New Zealand commemorates Anzac Day 2022

Source: 1News / AAP

Anzac Day has been commemorated by New Zealanders around the country on Monday.

Members of the public were able to go along to Dawn Services but there won’t be any parades due to the pandemic.

RSA President BJ Clark told RNZ he’s hoping for a big turnout at events across the country, but said it’s more important that people mark the day in whatever way they can, even if that was in private.

The day marks the anniversary of Australian and New Zealand soldiers landing on the Gallipoli Peninsula in 1915 during World War I.

Anzac Day now honours New Zealanders who’ve served overseas in war or other roles like peacekeeping.

In the Gallipoli campaign, waves of Allied forces launched an amphibious attack on the strategically important Turkish peninsula, which was key to controlling the Dardanelles straits, the crucial route to the Black Sea and Russia.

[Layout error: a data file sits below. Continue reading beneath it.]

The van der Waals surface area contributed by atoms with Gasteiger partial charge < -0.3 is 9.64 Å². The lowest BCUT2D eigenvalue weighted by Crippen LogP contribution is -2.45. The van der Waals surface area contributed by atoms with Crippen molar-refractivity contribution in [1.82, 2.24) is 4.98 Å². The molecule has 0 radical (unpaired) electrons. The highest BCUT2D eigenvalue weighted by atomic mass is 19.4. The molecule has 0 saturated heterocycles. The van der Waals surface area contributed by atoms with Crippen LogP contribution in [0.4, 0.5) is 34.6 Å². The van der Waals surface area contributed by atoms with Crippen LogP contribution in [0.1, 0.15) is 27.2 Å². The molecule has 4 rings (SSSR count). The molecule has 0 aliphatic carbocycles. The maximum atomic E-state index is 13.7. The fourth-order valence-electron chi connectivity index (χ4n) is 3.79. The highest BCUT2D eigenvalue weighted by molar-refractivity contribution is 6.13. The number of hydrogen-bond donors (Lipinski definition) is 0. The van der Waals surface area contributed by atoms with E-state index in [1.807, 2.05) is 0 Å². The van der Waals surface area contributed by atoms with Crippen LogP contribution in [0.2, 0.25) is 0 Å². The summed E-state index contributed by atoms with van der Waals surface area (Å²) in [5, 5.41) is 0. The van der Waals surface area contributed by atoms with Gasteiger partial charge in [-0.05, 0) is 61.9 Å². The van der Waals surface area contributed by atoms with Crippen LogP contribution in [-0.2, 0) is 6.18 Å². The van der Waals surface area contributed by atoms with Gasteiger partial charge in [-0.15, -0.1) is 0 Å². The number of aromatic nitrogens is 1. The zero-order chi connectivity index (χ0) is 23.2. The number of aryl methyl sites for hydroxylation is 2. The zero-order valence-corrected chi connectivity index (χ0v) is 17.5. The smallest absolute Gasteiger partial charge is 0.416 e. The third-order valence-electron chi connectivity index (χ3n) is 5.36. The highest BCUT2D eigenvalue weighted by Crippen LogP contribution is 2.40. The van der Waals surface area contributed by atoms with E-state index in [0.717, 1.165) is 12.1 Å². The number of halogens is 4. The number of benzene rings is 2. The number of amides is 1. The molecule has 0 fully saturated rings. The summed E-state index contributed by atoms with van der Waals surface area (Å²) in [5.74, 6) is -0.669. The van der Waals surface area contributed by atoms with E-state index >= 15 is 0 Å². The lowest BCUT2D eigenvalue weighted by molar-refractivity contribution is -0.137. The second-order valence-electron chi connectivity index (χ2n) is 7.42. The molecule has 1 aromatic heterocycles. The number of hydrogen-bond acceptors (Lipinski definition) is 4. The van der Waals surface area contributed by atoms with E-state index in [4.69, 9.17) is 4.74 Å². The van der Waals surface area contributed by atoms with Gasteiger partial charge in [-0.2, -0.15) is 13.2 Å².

The plan, which was backed by then-first lord of the Admiralty Winston Churchill, was flawed and the troops faced a heroic defence by the Turks, withdrawing eight months later.

Around 100,000 military personnel on both sides are estimated to have been killed in the Gallipoli campaign, including more than 10,000 from Australia and New Zealand (2779 from New Zealand).

A Dawn Service was held at Pukeahu National War Memorial Park in Wellington which Governor-General Dame Cindy Karo attended. At 11am a National Commemorative Service will be held at the park.

In Auckland a Dawn Service was held at the War Memorial Museum and was attended by Prime Minister Jacinda Ardern and National Party leader Christopher Luxon.

People gathered at the Cenotaph directly opposite Mt Drury at the water's edge.

Thousands attended the Dawn Service at Mount Manuganui. People gathered at the Cenotaph directly opposite Mt Drury at the water's edge.

Family pictured at a Dawn Service in Howick, Auckland.

Families also attended the Dawn Service in Howick, Auckland this morning.